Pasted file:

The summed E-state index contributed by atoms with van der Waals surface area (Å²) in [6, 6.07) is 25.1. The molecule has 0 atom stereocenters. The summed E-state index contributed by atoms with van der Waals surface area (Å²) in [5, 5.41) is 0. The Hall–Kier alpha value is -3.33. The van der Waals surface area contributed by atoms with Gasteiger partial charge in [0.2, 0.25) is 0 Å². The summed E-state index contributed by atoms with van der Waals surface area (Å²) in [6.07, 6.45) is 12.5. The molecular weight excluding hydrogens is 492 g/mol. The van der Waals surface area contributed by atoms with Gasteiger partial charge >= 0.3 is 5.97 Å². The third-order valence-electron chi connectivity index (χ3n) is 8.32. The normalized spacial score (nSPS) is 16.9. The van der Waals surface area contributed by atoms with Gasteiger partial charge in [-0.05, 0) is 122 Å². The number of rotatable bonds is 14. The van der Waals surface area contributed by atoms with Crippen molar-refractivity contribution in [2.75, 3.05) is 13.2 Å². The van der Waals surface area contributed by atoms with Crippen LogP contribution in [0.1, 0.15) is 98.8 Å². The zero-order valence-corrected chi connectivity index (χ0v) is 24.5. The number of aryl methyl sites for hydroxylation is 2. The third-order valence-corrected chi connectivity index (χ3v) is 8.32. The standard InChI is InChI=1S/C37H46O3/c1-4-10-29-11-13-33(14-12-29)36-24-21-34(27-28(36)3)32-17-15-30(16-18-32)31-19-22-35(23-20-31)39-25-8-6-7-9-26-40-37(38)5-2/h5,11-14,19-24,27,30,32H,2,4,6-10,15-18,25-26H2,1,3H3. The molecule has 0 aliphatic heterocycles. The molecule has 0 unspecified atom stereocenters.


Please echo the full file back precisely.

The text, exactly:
The summed E-state index contributed by atoms with van der Waals surface area (Å²) in [6, 6.07) is 25.1. The molecule has 0 atom stereocenters. The summed E-state index contributed by atoms with van der Waals surface area (Å²) in [5, 5.41) is 0. The Hall–Kier alpha value is -3.33. The van der Waals surface area contributed by atoms with Gasteiger partial charge in [0.2, 0.25) is 0 Å². The summed E-state index contributed by atoms with van der Waals surface area (Å²) in [6.07, 6.45) is 12.5. The molecular weight excluding hydrogens is 492 g/mol. The van der Waals surface area contributed by atoms with Gasteiger partial charge >= 0.3 is 5.97 Å². The third-order valence-electron chi connectivity index (χ3n) is 8.32. The normalized spacial score (nSPS) is 16.9. The van der Waals surface area contributed by atoms with Gasteiger partial charge in [-0.05, 0) is 122 Å². The number of rotatable bonds is 14. The van der Waals surface area contributed by atoms with Crippen molar-refractivity contribution in [2.75, 3.05) is 13.2 Å². The van der Waals surface area contributed by atoms with Crippen LogP contribution in [0.1, 0.15) is 98.8 Å². The zero-order valence-corrected chi connectivity index (χ0v) is 24.5. The number of aryl methyl sites for hydroxylation is 2. The third-order valence-corrected chi connectivity index (χ3v) is 8.32. The standard InChI is InChI=1S/C37H46O3/c1-4-10-29-11-13-33(14-12-29)36-24-21-34(27-28(36)3)32-17-15-30(16-18-32)31-19-22-35(23-20-31)39-25-8-6-7-9-26-40-37(38)5-2/h5,11-14,19-24,27,30,32H,2,4,6-10,15-18,25-26H2,1,3H3. The molecule has 0 aliphatic heterocycles. The molecule has 0 unspecified atom stereocenters.